Skill Building: Methodology and Analyses

Exploring Color Maps

Blue landmasses? Green clouds? Red ice shelves? Maybe you’ve seen a colorful map and said to yourself, that’s not how it looks in real life!

Exploring Energy with GIS

Geoscientists, energy researchers, and others in numerous careers and disciplines use GIS and its integrative nature to tackle these issues. You can, too.

Exploring Geoheritage Through EarthCaching

An EarthCache is a special site that people can visit to learn about a unique geoscience feature or aspect of our Earth. Visitors to EarthCache sites can see how our planet has been shaped by geological processes, how we manage the resources and how scientists gather evidence to learn about the Earth.

Exploring Porosity

Earth scientists play a vital role in harvesting the energy resources on which we all rely. When preparing to drill for oil, for example, geoscientists must assess many aspects of a rock stratum (layer). For example, they must figure out the volume of the rock’s pores, or empty spaces, as compared with the rock’s total volume. This is called the rock’s porosity. To help you understand porosity, think about different sizes of gravel. Which size gravel will have the greatest porosity? Why? In this activity, you will work in groups to explore the answers to these questions.

Finding Slope

Explore how the slope of land will effect water flow and life above ground in this activity from the Soil Science Society of America.

Flood!

Learn the dangers of flooding in this activity, where students explore soil porosity and permeability.

Geography of a Pencil

How is the world connected to the pencil you hold in your hand? Complete this activity to find out.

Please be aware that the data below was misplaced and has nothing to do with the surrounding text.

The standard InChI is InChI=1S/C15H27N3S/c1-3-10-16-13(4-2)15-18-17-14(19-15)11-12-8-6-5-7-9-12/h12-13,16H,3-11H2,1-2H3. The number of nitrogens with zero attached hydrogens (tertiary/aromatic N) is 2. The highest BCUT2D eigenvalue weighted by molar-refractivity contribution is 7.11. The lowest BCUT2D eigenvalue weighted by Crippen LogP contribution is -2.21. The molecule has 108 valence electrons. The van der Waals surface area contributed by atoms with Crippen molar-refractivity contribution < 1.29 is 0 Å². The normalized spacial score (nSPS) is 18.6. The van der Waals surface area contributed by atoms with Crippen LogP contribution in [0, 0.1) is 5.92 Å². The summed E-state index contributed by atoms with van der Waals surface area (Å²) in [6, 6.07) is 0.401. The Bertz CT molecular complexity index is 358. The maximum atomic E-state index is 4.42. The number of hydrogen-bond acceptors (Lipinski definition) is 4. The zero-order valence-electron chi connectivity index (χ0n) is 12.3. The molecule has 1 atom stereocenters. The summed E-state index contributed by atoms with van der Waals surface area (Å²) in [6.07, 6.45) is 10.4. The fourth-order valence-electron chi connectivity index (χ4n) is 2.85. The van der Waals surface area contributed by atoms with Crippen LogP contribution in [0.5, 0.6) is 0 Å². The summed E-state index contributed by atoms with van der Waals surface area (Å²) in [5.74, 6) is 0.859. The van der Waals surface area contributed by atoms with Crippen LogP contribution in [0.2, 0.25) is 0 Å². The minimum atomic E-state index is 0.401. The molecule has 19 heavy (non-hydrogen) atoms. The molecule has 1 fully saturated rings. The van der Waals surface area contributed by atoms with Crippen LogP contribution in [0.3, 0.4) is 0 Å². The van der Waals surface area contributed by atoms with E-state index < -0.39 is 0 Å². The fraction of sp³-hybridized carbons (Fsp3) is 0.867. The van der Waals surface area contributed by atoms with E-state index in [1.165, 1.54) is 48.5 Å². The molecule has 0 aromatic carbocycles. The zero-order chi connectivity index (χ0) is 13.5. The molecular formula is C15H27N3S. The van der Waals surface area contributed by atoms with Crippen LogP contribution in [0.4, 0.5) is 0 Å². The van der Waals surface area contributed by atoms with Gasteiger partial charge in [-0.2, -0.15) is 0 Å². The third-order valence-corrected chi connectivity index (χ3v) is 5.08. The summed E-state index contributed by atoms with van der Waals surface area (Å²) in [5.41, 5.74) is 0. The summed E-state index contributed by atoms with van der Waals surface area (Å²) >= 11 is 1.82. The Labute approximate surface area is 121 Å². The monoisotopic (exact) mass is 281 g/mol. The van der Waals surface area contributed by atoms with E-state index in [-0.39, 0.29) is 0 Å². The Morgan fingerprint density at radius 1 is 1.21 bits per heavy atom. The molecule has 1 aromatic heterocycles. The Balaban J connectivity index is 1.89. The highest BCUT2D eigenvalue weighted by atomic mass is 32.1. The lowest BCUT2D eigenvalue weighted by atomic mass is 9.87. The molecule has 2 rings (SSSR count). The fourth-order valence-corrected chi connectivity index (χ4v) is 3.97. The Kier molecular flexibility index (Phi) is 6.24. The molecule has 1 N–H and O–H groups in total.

Geoheritage Via Google Street View

Google’s Street View is a rich resource for exploring geoheritage, since it visually transports us to many impressive sites across the country and around the world. Street View allows you to investigate a site, even one you don’t know well, which can lead to important insights. Of course, the real power and fun of Street View is that it allows you to explore by moving your visual perspective around the image.

Geologic Age

This activity will have students collect data, graph it, and compare the information to what they already know about radioactive elements and dating the planet's age.

Global Change: Where Land, Air and Water Meet

The atmosphere is a mixture of gases. Similarly, the world's oceans and fresh waters contain dissolved chemicals. Many substances dispersed in air or water are measured in parts per million. Some of these substances are colorless, odorless, and tasteless, yet even in small quantities they can be toxic. To develop an understanding of parts per million as a concept, teams of students will create successive dilutions of a solution to reach a parts-per-million concentration.

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